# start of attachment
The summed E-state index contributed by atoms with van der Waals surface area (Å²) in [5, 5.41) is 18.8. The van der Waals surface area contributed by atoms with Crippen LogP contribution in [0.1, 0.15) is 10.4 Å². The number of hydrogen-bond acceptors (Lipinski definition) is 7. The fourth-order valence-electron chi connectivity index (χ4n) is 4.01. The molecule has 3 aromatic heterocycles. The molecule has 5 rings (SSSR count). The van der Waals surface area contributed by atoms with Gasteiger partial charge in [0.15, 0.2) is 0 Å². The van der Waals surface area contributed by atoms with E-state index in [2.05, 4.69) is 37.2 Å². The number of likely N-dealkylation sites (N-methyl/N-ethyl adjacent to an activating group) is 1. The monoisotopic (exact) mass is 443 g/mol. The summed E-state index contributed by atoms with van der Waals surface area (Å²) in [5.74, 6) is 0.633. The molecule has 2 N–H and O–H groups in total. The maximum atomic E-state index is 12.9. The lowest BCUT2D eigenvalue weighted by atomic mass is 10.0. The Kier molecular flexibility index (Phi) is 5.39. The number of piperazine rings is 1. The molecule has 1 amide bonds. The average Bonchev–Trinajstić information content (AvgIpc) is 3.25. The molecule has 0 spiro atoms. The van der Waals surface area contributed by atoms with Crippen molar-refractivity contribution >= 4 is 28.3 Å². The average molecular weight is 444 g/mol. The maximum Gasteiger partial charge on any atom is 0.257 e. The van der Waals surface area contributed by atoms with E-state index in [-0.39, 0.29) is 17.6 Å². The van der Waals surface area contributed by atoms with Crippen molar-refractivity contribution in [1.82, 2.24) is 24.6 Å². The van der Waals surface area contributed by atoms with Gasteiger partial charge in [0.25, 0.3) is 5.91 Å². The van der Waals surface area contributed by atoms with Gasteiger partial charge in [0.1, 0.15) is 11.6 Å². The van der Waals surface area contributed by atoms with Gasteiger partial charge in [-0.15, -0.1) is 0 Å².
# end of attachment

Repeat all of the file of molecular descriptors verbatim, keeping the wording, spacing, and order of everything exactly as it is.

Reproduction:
The summed E-state index contributed by atoms with van der Waals surface area (Å²) in [5, 5.41) is 18.8. The van der Waals surface area contributed by atoms with Crippen LogP contribution in [0.1, 0.15) is 10.4 Å². The number of hydrogen-bond acceptors (Lipinski definition) is 7. The fourth-order valence-electron chi connectivity index (χ4n) is 4.01. The molecule has 3 aromatic heterocycles. The molecule has 5 rings (SSSR count). The van der Waals surface area contributed by atoms with Gasteiger partial charge in [0.15, 0.2) is 0 Å². The van der Waals surface area contributed by atoms with E-state index in [2.05, 4.69) is 37.2 Å². The number of likely N-dealkylation sites (N-methyl/N-ethyl adjacent to an activating group) is 1. The monoisotopic (exact) mass is 443 g/mol. The summed E-state index contributed by atoms with van der Waals surface area (Å²) in [5.74, 6) is 0.633. The molecule has 2 N–H and O–H groups in total. The maximum atomic E-state index is 12.9. The lowest BCUT2D eigenvalue weighted by atomic mass is 10.0. The Kier molecular flexibility index (Phi) is 5.39. The number of piperazine rings is 1. The molecule has 1 amide bonds. The average Bonchev–Trinajstić information content (AvgIpc) is 3.25. The molecule has 0 spiro atoms. The van der Waals surface area contributed by atoms with Crippen molar-refractivity contribution >= 4 is 28.3 Å². The average molecular weight is 444 g/mol. The maximum Gasteiger partial charge on any atom is 0.257 e. The van der Waals surface area contributed by atoms with E-state index in [-0.39, 0.29) is 17.6 Å². The van der Waals surface area contributed by atoms with Crippen molar-refractivity contribution in [1.82, 2.24) is 24.6 Å². The van der Waals surface area contributed by atoms with Gasteiger partial charge in [0.25, 0.3) is 5.91 Å². The van der Waals surface area contributed by atoms with Gasteiger partial charge in [0.1, 0.15) is 11.6 Å². The van der Waals surface area contributed by atoms with Gasteiger partial charge in [-0.15, -0.1) is 0 Å².